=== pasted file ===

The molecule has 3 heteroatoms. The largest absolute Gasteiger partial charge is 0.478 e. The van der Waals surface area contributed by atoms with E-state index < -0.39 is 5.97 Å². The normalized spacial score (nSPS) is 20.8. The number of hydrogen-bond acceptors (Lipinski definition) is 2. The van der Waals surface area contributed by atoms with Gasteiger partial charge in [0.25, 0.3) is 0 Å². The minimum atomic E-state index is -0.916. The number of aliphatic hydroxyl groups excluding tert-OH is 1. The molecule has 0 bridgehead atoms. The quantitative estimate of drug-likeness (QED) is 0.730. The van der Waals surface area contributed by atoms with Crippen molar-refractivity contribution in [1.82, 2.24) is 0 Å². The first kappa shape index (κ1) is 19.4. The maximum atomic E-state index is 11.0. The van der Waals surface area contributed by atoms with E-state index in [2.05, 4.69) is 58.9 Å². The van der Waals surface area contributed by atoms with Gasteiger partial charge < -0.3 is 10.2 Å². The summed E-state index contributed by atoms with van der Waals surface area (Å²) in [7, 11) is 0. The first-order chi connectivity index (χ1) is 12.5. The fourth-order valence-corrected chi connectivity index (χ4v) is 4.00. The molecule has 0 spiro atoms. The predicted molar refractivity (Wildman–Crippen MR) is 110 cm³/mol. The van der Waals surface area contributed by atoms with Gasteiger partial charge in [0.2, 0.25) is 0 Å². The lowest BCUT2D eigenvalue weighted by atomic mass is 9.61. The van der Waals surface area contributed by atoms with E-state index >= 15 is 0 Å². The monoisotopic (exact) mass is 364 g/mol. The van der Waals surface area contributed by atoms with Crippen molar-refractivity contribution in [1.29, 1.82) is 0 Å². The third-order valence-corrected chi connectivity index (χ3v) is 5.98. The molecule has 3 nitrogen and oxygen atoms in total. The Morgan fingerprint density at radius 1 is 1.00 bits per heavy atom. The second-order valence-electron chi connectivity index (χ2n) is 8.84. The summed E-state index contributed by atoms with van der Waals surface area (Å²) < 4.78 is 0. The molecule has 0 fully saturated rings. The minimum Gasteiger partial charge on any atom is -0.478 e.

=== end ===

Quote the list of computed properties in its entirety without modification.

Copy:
The molecule has 3 heteroatoms. The largest absolute Gasteiger partial charge is 0.478 e. The van der Waals surface area contributed by atoms with E-state index < -0.39 is 5.97 Å². The normalized spacial score (nSPS) is 20.8. The number of hydrogen-bond acceptors (Lipinski definition) is 2. The van der Waals surface area contributed by atoms with Gasteiger partial charge in [0.25, 0.3) is 0 Å². The minimum atomic E-state index is -0.916. The number of aliphatic hydroxyl groups excluding tert-OH is 1. The molecule has 0 bridgehead atoms. The quantitative estimate of drug-likeness (QED) is 0.730. The van der Waals surface area contributed by atoms with Crippen molar-refractivity contribution in [1.82, 2.24) is 0 Å². The first kappa shape index (κ1) is 19.4. The maximum atomic E-state index is 11.0. The van der Waals surface area contributed by atoms with E-state index in [2.05, 4.69) is 58.9 Å². The van der Waals surface area contributed by atoms with Gasteiger partial charge < -0.3 is 10.2 Å². The summed E-state index contributed by atoms with van der Waals surface area (Å²) in [7, 11) is 0. The first-order chi connectivity index (χ1) is 12.5. The fourth-order valence-corrected chi connectivity index (χ4v) is 4.00. The molecule has 0 spiro atoms. The predicted molar refractivity (Wildman–Crippen MR) is 110 cm³/mol. The van der Waals surface area contributed by atoms with Gasteiger partial charge in [0.2, 0.25) is 0 Å². The lowest BCUT2D eigenvalue weighted by atomic mass is 9.61. The van der Waals surface area contributed by atoms with E-state index >= 15 is 0 Å². The monoisotopic (exact) mass is 364 g/mol. The van der Waals surface area contributed by atoms with Crippen molar-refractivity contribution in [1.29, 1.82) is 0 Å². The third-order valence-corrected chi connectivity index (χ3v) is 5.98. The molecule has 3 nitrogen and oxygen atoms in total. The Morgan fingerprint density at radius 1 is 1.00 bits per heavy atom. The second-order valence-electron chi connectivity index (χ2n) is 8.84. The summed E-state index contributed by atoms with van der Waals surface area (Å²) < 4.78 is 0. The molecule has 0 fully saturated rings. The minimum Gasteiger partial charge on any atom is -0.478 e.